7. Conflict of interest

The independence of research should be clear, and any conflicts of interest or partiality should be explicit. A conflict of interest arises where a researcher’s obligation to the institution or a funder to conduct research independently is likely to be compromised, or may appear to be compromised. This can be because they may:

  • obtain a personal gain, or a gain to a member of their family or another person to whom they have a close personal relationship arising from the research. This gain may be financial or otherwise and/or,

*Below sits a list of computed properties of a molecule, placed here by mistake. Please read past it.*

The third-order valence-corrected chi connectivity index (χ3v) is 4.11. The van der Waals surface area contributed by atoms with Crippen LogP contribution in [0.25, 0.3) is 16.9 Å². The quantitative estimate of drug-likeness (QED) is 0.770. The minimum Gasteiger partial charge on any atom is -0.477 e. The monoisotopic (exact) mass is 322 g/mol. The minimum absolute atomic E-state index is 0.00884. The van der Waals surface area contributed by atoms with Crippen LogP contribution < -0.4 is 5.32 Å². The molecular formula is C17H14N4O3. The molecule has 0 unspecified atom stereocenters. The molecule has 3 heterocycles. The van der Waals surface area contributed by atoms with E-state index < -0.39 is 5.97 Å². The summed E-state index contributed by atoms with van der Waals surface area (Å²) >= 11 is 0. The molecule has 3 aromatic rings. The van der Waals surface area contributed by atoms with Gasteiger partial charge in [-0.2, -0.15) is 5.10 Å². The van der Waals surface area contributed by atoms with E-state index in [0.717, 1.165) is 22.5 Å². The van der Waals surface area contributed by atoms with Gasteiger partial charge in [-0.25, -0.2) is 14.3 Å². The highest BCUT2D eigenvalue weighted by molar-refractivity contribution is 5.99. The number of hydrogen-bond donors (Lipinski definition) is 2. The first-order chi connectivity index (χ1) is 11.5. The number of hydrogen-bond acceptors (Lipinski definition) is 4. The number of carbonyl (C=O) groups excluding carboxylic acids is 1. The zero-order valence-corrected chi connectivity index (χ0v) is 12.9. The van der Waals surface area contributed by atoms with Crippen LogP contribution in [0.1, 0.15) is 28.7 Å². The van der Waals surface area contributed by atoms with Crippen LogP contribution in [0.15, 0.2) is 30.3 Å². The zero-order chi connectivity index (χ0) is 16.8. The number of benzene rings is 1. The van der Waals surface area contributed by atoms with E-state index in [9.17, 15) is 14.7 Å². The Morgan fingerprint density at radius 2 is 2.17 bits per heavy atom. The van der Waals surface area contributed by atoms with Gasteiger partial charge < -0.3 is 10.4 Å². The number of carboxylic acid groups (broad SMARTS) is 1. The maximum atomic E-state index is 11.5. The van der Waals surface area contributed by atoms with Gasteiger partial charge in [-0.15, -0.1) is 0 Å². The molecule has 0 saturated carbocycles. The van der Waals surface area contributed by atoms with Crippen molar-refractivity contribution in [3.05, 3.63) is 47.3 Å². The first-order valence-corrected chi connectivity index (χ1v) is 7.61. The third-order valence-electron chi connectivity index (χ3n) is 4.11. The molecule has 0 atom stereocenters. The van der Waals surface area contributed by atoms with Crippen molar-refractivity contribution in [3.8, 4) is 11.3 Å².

• have commitments and obligations to another person or body that may appear to act as a potential influence over their independent conduct of the research.
There may be an appearance of conflict of interest even when no conflict actually exists. Researchers must disclose anything that may be perceived by others as a potential conflict of interest.